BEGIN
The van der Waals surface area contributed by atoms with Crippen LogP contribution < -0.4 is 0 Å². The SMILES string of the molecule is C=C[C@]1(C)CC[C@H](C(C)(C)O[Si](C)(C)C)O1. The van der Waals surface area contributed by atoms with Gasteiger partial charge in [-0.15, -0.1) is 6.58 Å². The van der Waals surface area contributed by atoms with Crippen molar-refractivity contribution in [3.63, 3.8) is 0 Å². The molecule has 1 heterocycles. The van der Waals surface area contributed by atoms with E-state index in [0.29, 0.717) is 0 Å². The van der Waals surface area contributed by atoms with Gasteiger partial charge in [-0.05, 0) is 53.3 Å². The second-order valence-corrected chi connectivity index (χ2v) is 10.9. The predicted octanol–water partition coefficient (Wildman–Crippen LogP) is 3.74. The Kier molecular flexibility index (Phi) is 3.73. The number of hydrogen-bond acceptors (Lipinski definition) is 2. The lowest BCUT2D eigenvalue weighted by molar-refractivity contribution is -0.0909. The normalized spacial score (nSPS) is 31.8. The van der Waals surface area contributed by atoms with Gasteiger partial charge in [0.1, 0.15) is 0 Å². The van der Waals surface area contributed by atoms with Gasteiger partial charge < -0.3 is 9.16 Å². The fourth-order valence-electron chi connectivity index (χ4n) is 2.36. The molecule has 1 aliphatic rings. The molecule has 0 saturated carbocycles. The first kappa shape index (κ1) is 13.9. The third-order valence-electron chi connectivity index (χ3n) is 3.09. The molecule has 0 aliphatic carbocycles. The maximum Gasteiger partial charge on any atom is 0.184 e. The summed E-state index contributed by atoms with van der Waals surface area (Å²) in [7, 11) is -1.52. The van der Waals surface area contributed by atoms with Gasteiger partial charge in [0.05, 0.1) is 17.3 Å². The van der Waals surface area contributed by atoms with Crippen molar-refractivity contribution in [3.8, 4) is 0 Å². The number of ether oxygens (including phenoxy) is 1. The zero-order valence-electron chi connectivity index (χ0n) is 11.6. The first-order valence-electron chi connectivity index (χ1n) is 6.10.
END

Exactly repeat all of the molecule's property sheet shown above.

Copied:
The van der Waals surface area contributed by atoms with Crippen LogP contribution < -0.4 is 0 Å². The SMILES string of the molecule is C=C[C@]1(C)CC[C@H](C(C)(C)O[Si](C)(C)C)O1. The van der Waals surface area contributed by atoms with Gasteiger partial charge in [-0.15, -0.1) is 6.58 Å². The van der Waals surface area contributed by atoms with Crippen molar-refractivity contribution in [3.63, 3.8) is 0 Å². The molecule has 1 heterocycles. The van der Waals surface area contributed by atoms with E-state index in [0.29, 0.717) is 0 Å². The van der Waals surface area contributed by atoms with Gasteiger partial charge in [-0.05, 0) is 53.3 Å². The second-order valence-corrected chi connectivity index (χ2v) is 10.9. The predicted octanol–water partition coefficient (Wildman–Crippen LogP) is 3.74. The Kier molecular flexibility index (Phi) is 3.73. The number of hydrogen-bond acceptors (Lipinski definition) is 2. The lowest BCUT2D eigenvalue weighted by molar-refractivity contribution is -0.0909. The normalized spacial score (nSPS) is 31.8. The van der Waals surface area contributed by atoms with Gasteiger partial charge in [0.1, 0.15) is 0 Å². The van der Waals surface area contributed by atoms with Gasteiger partial charge < -0.3 is 9.16 Å². The fourth-order valence-electron chi connectivity index (χ4n) is 2.36. The molecule has 1 aliphatic rings. The molecule has 0 saturated carbocycles. The first kappa shape index (κ1) is 13.9. The third-order valence-electron chi connectivity index (χ3n) is 3.09. The molecule has 0 aliphatic carbocycles. The maximum Gasteiger partial charge on any atom is 0.184 e. The summed E-state index contributed by atoms with van der Waals surface area (Å²) in [7, 11) is -1.52. The van der Waals surface area contributed by atoms with Gasteiger partial charge in [0.05, 0.1) is 17.3 Å². The van der Waals surface area contributed by atoms with Crippen molar-refractivity contribution in [3.8, 4) is 0 Å². The number of ether oxygens (including phenoxy) is 1. The zero-order valence-electron chi connectivity index (χ0n) is 11.6. The first-order valence-electron chi connectivity index (χ1n) is 6.10.